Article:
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Churches urged to set aside day for beach clean-up

Posted on: October 13, 2017 10:00 AM
Young Christians from churches in the diocese of Saldanha Bay in South Africa with some of the rubbish collected from Milnerton beach as part of this year’s International Coastal Clean-up Day in September.
Photo Credit: Green Anglicans

Anglicans and other Christians throughout the world are being encouraged to take part in a coordinated beach-clean-up project in September 2018. The third Saturday in September is recognised by the conservation community as International Coastal Clean-up Day. The Environmental Network of the Anglican Church of Southern Africa is joining forces with the Christian environment network A Rocha International and other partners to encourage Christians around the world to take part in next year’s Coastal Clean-up Day, on Saturday 15 September 2018.

And inland churches have been invited to consider taking part in river clean-ups on the day, on the basis that “all rivers lead to the sea.”

“There does not appear to be a beach in the world that does not have any plastic pollution,” the Revd Dr Rachel Mash, the Church of Southern Africa’s environmental co-ordinator, said. “Each day there is another report on the increase in plastic pollution in the ocean and also warnings about the rise of plastic in our food chain. How are churches responding?”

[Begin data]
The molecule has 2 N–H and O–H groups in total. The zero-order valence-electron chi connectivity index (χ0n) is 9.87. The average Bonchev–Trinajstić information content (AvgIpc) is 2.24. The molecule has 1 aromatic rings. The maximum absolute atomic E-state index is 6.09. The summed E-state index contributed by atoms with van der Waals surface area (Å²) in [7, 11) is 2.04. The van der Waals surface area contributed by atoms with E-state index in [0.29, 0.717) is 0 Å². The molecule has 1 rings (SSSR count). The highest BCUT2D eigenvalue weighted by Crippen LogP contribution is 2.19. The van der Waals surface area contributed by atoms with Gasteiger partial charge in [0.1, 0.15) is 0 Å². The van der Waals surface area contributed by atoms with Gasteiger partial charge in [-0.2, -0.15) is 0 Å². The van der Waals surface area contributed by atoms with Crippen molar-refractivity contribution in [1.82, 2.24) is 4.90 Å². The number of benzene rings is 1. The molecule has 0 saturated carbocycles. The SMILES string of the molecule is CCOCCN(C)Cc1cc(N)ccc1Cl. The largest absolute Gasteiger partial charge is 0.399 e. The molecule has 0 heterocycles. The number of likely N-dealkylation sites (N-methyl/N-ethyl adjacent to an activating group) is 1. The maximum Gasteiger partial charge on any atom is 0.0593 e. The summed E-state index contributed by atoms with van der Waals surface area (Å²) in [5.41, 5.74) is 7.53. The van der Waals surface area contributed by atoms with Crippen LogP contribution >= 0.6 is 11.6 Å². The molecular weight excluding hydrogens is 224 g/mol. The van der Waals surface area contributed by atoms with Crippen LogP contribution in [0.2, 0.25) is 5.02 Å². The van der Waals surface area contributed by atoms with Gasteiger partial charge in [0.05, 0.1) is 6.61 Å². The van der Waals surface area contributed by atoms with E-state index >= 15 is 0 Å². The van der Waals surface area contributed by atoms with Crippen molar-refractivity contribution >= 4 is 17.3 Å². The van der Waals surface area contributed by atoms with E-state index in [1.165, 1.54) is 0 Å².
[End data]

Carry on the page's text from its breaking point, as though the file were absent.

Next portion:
Last month, young Christians from the Diocese of Saldanha Bay in South Africa joined the Coastal Clean-up at Milnerton beach – a popular surfing spot which is well known for its view of Table Mountain. Young Anglicans from a number of local churches took part in the event, joining other Christians from a variety of church backgrounds.

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Young Christians from churches in the diocese of Saldanha Bay in South Africa take part in this year’s International Coastal Clean-up Day in Milnerton beach.
Photo: Green Anglicans

The International Coastal Clean-up Day is sponsored by Ocean Conservancy, which has produced a website with information and resources to help people organise a Coastal Clean-up in their area. It also provides information on plastic pollution and an app that can be used to report the amount and type of pollution collected. The data collected will help scientists to gain a better understand global patterns.

The leading Christian environmental charity A Rocha International has produced a guide, available in English and Spanish, to help churches take part in next year’s International Coastal Clean-up day. “We are encouraging churches to find a beach clean-up near them using the International Coastal Clean-up website and join their neighbours in this God-honouring and community-serving activity,” Dr Mash said.